I understand what you're going through and how isolating it must be.
I think while not everyone thinks the way you mentioned, many people do. Most people have a core of kindness and want to live good lives while making the world a better place. However, practical considerations often weigh them down, and as you said, no one really talks about these things, even if they are thinking it.
Hi, I am still in my 4th undergraduate year of study.
I don't mean to boast, but I am very smart.
Good for you However, make sure you are not making the mistake of dismissing other people as stupid, which is a trap that those who have above-average intelligence often fall into. Also remember that there are many kinds of intelligence - including emotional and social intelligence. Nurture yourself and your mind as you would nurture a person you love.
I am constantly troubled by the meaninglessness of life. I believe
the only thing making me find it worth living is to fight for some
cause, like poverty or refugees. But, thinking about big issues makes me
feel small and helpless.
It is normal to feel this way sometimes, especially when you are young and trying to figure your your purpose in life. I think it helps to think of life as something organic, evolving, and a gift. Not knowing what you are 'meant to do' can be extremely frustrating and disconcerting - but the solution isn't always to find a purpose. Sometimes the solution is to learn how to become comfortable with discomfort and with uncertainty. Because no matter what you do, these will be a part of life - and it's not a bad thing! It's just a sign that you are human and capable of growth.
It's also completely normal to feel impotent and hopeless when it comes to solving the 'big' issues. The truth is no one person can solve these issues - they are a function of the human collective. But every little bit helps. For example, you may not be able to solve world hunger, but you can begin by donating food to a local charity while slowly brainstorming ways to tackle this at a higher level. One of the mistakes we make when try to make a difference is that we think that only the big actions matter - we do not realise that those big actions would not have existed if people hadn't started somewhere first, often at the grassroots level.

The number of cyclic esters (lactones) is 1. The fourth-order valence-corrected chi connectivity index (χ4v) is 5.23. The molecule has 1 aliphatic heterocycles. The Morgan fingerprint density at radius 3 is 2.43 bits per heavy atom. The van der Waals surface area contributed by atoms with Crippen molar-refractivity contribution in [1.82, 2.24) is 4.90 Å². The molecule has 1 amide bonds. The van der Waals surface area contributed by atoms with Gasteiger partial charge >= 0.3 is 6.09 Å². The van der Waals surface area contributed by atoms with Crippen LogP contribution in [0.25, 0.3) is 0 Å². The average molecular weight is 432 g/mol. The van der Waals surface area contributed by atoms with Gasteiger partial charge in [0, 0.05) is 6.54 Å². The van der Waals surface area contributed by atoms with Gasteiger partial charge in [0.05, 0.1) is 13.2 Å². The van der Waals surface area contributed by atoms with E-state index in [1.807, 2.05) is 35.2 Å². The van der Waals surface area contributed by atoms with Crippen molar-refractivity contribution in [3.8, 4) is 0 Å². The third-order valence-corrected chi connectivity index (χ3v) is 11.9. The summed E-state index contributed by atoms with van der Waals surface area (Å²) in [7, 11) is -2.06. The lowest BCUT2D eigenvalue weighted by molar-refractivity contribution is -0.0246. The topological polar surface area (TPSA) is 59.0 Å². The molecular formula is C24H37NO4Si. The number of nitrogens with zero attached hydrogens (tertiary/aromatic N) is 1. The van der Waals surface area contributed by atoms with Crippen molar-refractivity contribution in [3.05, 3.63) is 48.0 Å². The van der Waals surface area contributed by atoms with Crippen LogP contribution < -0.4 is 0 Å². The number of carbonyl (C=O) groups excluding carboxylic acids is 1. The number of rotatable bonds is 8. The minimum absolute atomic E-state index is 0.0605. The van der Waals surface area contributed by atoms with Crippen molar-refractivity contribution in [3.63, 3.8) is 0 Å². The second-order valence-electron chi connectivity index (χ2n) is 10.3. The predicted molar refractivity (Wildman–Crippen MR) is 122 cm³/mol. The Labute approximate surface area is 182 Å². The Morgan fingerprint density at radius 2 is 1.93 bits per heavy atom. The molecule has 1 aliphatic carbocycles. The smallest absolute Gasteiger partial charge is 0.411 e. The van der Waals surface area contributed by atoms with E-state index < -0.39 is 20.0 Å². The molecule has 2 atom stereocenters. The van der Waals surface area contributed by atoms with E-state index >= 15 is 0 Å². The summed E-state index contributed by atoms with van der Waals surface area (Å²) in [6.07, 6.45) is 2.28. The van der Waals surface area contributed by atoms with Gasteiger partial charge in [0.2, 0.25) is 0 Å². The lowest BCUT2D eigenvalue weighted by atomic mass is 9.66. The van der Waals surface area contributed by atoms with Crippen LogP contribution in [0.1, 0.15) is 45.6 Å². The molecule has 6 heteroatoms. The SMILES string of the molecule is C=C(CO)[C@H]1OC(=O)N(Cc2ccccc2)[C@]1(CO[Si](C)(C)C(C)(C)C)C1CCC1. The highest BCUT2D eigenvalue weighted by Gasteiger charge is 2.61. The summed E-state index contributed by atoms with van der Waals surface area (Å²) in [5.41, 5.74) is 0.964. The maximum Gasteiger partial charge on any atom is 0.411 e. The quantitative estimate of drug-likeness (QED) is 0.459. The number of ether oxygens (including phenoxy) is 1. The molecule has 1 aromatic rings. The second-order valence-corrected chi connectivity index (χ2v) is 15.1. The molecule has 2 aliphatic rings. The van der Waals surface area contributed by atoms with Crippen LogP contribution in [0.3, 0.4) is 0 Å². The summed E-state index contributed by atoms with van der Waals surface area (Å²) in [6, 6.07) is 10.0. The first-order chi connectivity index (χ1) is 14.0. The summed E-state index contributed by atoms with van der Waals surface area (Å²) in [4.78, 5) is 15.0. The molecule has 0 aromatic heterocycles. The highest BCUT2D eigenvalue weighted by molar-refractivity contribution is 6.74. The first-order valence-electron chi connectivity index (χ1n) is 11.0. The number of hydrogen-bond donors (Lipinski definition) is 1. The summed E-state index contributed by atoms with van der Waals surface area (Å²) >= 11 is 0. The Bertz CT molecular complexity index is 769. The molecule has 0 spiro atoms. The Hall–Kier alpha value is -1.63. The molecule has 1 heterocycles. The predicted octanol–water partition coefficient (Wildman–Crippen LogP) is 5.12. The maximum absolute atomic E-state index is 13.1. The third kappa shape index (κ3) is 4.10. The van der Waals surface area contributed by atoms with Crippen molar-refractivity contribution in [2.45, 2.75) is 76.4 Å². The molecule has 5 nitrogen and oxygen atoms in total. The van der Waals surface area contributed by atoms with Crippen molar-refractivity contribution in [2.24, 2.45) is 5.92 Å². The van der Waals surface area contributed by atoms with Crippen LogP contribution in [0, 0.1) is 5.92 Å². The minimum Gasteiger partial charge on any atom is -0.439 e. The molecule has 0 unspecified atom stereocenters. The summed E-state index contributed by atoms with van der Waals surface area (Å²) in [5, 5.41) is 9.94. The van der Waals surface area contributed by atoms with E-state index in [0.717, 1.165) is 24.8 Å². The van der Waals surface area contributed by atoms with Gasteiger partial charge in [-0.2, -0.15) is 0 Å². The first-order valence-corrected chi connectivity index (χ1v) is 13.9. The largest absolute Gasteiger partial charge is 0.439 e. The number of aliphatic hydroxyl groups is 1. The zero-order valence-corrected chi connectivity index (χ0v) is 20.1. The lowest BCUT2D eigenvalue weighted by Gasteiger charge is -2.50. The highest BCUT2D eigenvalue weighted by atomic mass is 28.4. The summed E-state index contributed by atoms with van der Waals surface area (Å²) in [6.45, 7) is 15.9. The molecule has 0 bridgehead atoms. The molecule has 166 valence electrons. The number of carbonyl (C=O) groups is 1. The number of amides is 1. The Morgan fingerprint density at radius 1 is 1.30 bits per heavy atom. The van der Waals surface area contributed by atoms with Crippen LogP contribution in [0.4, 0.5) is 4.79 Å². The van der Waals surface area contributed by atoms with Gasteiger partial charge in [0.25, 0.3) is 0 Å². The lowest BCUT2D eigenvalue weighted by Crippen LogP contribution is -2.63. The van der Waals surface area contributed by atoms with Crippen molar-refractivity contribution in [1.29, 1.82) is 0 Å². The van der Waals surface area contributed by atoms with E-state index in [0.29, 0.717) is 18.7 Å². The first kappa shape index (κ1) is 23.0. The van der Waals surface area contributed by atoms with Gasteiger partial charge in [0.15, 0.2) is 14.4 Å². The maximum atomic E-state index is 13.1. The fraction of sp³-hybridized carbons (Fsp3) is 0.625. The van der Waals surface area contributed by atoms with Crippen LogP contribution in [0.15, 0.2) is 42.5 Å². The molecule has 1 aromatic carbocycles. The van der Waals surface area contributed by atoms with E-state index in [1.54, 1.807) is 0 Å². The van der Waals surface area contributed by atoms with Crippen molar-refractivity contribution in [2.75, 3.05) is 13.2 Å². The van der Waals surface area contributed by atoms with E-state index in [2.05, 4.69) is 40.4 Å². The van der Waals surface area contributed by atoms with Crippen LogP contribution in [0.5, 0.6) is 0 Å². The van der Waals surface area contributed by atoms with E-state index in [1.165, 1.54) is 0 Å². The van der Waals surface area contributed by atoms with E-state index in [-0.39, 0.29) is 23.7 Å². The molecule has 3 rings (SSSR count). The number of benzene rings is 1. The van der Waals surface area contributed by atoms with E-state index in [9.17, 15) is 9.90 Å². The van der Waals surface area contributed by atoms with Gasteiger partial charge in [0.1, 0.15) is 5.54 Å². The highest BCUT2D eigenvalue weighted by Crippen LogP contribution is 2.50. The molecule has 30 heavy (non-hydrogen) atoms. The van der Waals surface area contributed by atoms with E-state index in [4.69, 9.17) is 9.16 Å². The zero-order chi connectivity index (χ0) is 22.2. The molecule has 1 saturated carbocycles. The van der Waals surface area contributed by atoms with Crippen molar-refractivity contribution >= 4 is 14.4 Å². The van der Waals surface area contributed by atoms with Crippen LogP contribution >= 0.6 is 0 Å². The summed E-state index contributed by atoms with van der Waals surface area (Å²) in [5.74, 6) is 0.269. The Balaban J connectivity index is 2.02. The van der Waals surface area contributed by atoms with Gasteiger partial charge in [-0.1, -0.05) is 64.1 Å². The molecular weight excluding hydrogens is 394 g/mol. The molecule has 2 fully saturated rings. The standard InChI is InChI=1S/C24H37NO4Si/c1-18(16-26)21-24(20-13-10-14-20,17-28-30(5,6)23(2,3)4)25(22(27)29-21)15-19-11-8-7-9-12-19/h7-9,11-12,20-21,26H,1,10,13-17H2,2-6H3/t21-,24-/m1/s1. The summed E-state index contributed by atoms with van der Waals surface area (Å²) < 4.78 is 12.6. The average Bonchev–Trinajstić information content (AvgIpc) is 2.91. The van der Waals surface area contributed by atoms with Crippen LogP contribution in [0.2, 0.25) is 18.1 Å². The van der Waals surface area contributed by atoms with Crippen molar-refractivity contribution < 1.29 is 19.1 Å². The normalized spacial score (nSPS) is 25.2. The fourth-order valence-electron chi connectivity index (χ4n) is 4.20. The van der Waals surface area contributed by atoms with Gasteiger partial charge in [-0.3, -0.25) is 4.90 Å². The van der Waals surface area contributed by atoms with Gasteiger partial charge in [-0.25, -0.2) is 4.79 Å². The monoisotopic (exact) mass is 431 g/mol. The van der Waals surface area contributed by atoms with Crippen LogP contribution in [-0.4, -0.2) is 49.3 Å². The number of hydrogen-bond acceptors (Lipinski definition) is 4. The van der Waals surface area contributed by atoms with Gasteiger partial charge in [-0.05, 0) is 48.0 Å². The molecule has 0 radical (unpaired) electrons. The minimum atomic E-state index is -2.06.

My deep thought about philosophy, causes, meaning of life,
virtuousness has made me distant from everyone. Nobody thinks that deep.
I think about the world problems and how to solve them most of the
time, but nobody around talks about them much, or even think about them.
Everyone is happy.
Do not fall into the trap of thinking that those who are happy do not care about these things - it's usually more that they have made peace with them. Especially as one grows older, people start finding their niche and the figuring out what matters most to them - whether big or small. People also usually don't talk openly about such things, often due to the fear of being judged harshly. As you have already started, start seeking out more like-minded people locally as well as elsewhere. Don't restrict yourself to your immediate friend circle or family. At the same time, keep your mind open - do not look down on those who don't seem to think about the same topics as you do as inferior.
I really don't feel like I deserve the good life I have, while there
are others out there who suffer, specially in the continent of Africa.
This is understandable - it is hard not to feel guilty when we see the suffering of others. But remember that this survivor's guilt doesn't actually help the person you are feeling sorry for; in fact, it often prevents you from taking positive action. I think if you live a comfortable life, a good practice would be to cultivate gratitude, and try to use it to replace the guilt. Say that you are thankful that you have such a good life, and that you hope that you have the strength to help those who weren't as lucky.
The sufferings of the world depress me, and what is more depressing
is how many people don't care about it, and are too involved in their
Something that might help here is that Instead of focusing on the people who don't seem to care about the same things, actively seek out the ones who do. Do not judge or condemn those who don't think the way you do, but try to find others who are like-minded. When you do, talk to them and try to come up with proactive ideas on how you can help. Also try to ask yourself if perhaps you are pending more time, effort, and energy on mentally condemning those who you feel don't care enough - than on actually coming up with solutions to some of these problems. The more we focus on how other people fall short of our expectations, the less capable we will be of actually making the changes we want to bring to the world.
I hope this helps, at least a little. There are some great books that can help - and make sure that you are prioritising taking care of yourself - it's difficult to help others when you are in a bad place yourself. Take care, and all the best.